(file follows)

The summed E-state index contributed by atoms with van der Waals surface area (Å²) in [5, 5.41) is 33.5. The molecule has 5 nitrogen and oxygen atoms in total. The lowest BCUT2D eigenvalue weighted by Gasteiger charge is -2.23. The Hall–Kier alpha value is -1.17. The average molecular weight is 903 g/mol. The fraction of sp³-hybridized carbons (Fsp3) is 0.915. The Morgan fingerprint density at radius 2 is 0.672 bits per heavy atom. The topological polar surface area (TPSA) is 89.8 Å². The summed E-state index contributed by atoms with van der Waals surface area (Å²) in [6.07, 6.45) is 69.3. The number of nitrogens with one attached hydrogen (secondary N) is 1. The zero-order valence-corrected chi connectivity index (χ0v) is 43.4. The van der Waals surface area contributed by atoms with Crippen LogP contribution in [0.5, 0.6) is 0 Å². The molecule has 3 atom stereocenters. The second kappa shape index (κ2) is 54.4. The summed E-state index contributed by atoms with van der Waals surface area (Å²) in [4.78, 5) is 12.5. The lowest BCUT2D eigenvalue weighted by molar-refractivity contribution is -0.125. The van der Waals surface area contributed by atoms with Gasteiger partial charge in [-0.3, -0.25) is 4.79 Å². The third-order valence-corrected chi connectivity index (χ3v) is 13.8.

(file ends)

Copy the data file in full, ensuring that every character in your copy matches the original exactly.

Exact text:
The summed E-state index contributed by atoms with van der Waals surface area (Å²) in [5, 5.41) is 33.5. The molecule has 5 nitrogen and oxygen atoms in total. The lowest BCUT2D eigenvalue weighted by Gasteiger charge is -2.23. The Hall–Kier alpha value is -1.17. The average molecular weight is 903 g/mol. The fraction of sp³-hybridized carbons (Fsp3) is 0.915. The Morgan fingerprint density at radius 2 is 0.672 bits per heavy atom. The topological polar surface area (TPSA) is 89.8 Å². The summed E-state index contributed by atoms with van der Waals surface area (Å²) in [6.07, 6.45) is 69.3. The number of nitrogens with one attached hydrogen (secondary N) is 1. The zero-order valence-corrected chi connectivity index (χ0v) is 43.4. The van der Waals surface area contributed by atoms with Crippen LogP contribution in [0.5, 0.6) is 0 Å². The molecule has 3 atom stereocenters. The second kappa shape index (κ2) is 54.4. The summed E-state index contributed by atoms with van der Waals surface area (Å²) in [4.78, 5) is 12.5. The lowest BCUT2D eigenvalue weighted by molar-refractivity contribution is -0.125. The van der Waals surface area contributed by atoms with Gasteiger partial charge in [-0.3, -0.25) is 4.79 Å². The third-order valence-corrected chi connectivity index (χ3v) is 13.8.